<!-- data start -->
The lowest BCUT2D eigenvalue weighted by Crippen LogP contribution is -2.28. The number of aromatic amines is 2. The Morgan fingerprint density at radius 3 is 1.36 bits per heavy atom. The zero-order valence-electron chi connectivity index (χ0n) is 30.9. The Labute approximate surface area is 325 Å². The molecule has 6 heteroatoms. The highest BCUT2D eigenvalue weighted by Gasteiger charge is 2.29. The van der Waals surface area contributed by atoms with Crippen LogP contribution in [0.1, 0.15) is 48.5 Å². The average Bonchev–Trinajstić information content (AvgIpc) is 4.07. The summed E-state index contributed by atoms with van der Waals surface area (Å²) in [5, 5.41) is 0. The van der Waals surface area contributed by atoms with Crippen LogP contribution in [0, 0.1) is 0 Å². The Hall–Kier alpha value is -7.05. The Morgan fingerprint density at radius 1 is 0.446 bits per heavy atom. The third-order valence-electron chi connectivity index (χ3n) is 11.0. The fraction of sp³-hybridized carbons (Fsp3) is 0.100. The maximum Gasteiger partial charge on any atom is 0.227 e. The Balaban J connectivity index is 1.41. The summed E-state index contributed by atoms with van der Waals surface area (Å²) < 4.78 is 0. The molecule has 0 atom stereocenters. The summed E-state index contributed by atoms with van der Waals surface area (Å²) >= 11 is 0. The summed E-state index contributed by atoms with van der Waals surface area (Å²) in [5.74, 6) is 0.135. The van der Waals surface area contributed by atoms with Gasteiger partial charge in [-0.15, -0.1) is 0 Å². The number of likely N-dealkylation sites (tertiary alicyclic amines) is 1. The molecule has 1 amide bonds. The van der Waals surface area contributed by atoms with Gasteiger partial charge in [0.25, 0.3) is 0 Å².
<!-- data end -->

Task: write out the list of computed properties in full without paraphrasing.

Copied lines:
The lowest BCUT2D eigenvalue weighted by Crippen LogP contribution is -2.28. The number of aromatic amines is 2. The Morgan fingerprint density at radius 3 is 1.36 bits per heavy atom. The zero-order valence-electron chi connectivity index (χ0n) is 30.9. The Labute approximate surface area is 325 Å². The molecule has 6 heteroatoms. The highest BCUT2D eigenvalue weighted by Gasteiger charge is 2.29. The van der Waals surface area contributed by atoms with Crippen LogP contribution in [0.1, 0.15) is 48.5 Å². The average Bonchev–Trinajstić information content (AvgIpc) is 4.07. The summed E-state index contributed by atoms with van der Waals surface area (Å²) in [5, 5.41) is 0. The van der Waals surface area contributed by atoms with Crippen LogP contribution in [0, 0.1) is 0 Å². The Hall–Kier alpha value is -7.05. The Morgan fingerprint density at radius 1 is 0.446 bits per heavy atom. The third-order valence-electron chi connectivity index (χ3n) is 11.0. The fraction of sp³-hybridized carbons (Fsp3) is 0.100. The maximum Gasteiger partial charge on any atom is 0.227 e. The Balaban J connectivity index is 1.41. The summed E-state index contributed by atoms with van der Waals surface area (Å²) < 4.78 is 0. The molecule has 0 atom stereocenters. The summed E-state index contributed by atoms with van der Waals surface area (Å²) >= 11 is 0. The summed E-state index contributed by atoms with van der Waals surface area (Å²) in [5.74, 6) is 0.135. The van der Waals surface area contributed by atoms with Gasteiger partial charge in [-0.15, -0.1) is 0 Å². The number of likely N-dealkylation sites (tertiary alicyclic amines) is 1. The molecule has 1 amide bonds. The van der Waals surface area contributed by atoms with Gasteiger partial charge in [0.25, 0.3) is 0 Å².